Album Reviews

Gary Numan – Exposure

(Jagged Halo) UK release date: 20 May 2002

Gary Numan - Exposure There isn’t an electropop top 10 going that doesn’t include Gary Numan somewhere in it. Songs like Cars and Are Friends Electric? firmly established him in public consciousness as early as 1979, both reaching number one, but his music career started two years earlier than that and endured for ages afterwards, as this compilation celebrating his 25 years in the music business shows.

Through a whole series of industrial rock and electronic soundscapes which gave rise to a huge number of bands and artists covering his work – including Damon Albarn, Basement Jaxx, Sugababes, Armand Van Helden, Marilyn Manson and Nine Inch Nails, to name but a few, the musical story of one of the most influential artists of recent times is told.

Yet The Sugababes appear in the press release for this compilation album in an unlikely capacity. “We don’t really know who Gary Numan is,” they say. Well, he was at number one while they were in nappies, I’d wager. Come to that, I was at play school.

But anyone who’s been into industrial rock at any point in their lives, as typified by Depeche Mode‘s more spiritually tortured moments, or even the finer examples of The Sisters of Mercy‘s work, will at least have heard of him. Such people probably worship him, even, for songs like My Jesus, Dominion Day, the wonderful Pure and for new single RIP which recalls a similar, nerve-jangling sound, and many of the other tracks featured on this double CD.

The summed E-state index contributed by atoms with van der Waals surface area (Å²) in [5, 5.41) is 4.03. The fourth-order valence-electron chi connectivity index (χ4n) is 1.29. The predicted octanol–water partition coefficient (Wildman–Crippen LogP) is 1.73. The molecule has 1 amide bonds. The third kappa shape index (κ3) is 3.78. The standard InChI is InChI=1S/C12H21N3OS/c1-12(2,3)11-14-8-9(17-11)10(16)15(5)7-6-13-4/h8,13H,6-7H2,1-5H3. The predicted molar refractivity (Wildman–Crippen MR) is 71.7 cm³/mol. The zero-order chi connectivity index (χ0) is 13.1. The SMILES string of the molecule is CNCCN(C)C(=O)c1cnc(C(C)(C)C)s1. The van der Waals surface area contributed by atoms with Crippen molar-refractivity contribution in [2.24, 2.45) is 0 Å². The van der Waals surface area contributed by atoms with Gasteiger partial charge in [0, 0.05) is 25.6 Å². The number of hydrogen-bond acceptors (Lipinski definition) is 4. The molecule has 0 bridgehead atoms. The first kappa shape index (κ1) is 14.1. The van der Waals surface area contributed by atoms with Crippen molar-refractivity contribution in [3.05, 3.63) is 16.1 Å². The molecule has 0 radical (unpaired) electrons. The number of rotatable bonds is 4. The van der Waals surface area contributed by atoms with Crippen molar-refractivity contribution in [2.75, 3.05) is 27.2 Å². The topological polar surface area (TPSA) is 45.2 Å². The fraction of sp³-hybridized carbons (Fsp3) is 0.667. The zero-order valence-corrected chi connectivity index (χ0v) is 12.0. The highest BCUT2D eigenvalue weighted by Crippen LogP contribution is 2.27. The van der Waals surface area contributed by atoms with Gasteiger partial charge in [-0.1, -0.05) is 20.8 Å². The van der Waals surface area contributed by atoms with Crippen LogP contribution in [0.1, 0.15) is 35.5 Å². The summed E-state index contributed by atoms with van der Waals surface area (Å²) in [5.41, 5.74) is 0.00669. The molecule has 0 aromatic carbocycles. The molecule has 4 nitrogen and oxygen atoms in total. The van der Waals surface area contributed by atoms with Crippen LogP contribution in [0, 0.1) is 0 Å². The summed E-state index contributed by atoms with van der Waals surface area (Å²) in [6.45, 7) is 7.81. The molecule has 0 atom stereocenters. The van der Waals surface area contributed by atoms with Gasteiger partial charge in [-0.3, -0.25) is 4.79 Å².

The Hammersmith boy’s work with synths, ancient drum machines and the odd guitar created a particularly edgy and unique sound. This is not an album on which you’ll find startling variety or magpie-like compositional quality. Rather, Numan’s music set precedents and is now once more reaping him rich rewards.

If you’ve approached Numan’s work through one of the acts who’ve covered him, you’ll be listening to this record time and again and marvelling that you didn’t know of him before. If you’re buying it as a taster of what he’s recording now rather than just for what he was doing in 1979-80, you’ll find ample evidence of an artist who has managed to evolve while keeping all that you first loved about him in the mix. RIP is only the tip of an iceberg of recent work that is just as distinctive and satisfying as his early stuff.

And ignore critics who’ve nothing more to say about Gary Numan than to comment on his image from 1979. Listen to the music. Remember the classic loops. Be amazed – and love him.

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